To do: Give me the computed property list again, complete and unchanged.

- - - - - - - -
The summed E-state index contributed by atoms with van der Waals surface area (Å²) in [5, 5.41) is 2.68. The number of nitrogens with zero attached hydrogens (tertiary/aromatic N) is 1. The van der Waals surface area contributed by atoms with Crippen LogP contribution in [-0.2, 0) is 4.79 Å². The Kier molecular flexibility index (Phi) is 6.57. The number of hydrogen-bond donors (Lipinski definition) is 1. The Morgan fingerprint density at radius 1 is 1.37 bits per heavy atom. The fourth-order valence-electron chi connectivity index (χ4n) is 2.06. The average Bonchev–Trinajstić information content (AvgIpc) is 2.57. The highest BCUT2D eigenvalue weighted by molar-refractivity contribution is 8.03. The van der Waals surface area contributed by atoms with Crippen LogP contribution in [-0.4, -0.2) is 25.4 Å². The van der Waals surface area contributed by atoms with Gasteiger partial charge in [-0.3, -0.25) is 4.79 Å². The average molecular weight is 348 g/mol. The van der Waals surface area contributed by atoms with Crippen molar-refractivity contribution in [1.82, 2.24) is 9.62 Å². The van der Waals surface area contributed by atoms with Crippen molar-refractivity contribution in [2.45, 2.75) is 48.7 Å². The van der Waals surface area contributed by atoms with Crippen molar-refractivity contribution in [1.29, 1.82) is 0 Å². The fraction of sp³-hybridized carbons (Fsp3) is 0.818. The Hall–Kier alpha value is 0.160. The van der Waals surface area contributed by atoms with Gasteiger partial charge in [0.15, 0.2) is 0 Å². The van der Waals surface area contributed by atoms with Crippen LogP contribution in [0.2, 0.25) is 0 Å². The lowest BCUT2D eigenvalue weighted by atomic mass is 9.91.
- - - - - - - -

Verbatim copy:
The summed E-state index contributed by atoms with van der Waals surface area (Å²) in [5, 5.41) is 2.68. The number of nitrogens with zero attached hydrogens (tertiary/aromatic N) is 1. The van der Waals surface area contributed by atoms with Crippen LogP contribution in [-0.2, 0) is 4.79 Å². The Kier molecular flexibility index (Phi) is 6.57. The number of hydrogen-bond donors (Lipinski definition) is 1. The Morgan fingerprint density at radius 1 is 1.37 bits per heavy atom. The fourth-order valence-electron chi connectivity index (χ4n) is 2.06. The average Bonchev–Trinajstić information content (AvgIpc) is 2.57. The highest BCUT2D eigenvalue weighted by molar-refractivity contribution is 8.03. The van der Waals surface area contributed by atoms with Crippen LogP contribution in [-0.4, -0.2) is 25.4 Å². The van der Waals surface area contributed by atoms with Gasteiger partial charge in [-0.3, -0.25) is 4.79 Å². The average molecular weight is 348 g/mol. The van der Waals surface area contributed by atoms with Crippen molar-refractivity contribution in [1.82, 2.24) is 9.62 Å². The van der Waals surface area contributed by atoms with Crippen molar-refractivity contribution in [2.45, 2.75) is 48.7 Å². The van der Waals surface area contributed by atoms with Crippen molar-refractivity contribution in [1.29, 1.82) is 0 Å². The fraction of sp³-hybridized carbons (Fsp3) is 0.818. The Hall–Kier alpha value is 0.160. The van der Waals surface area contributed by atoms with Gasteiger partial charge in [0.15, 0.2) is 0 Å². The van der Waals surface area contributed by atoms with Crippen LogP contribution in [0.2, 0.25) is 0 Å². The lowest BCUT2D eigenvalue weighted by atomic mass is 9.91.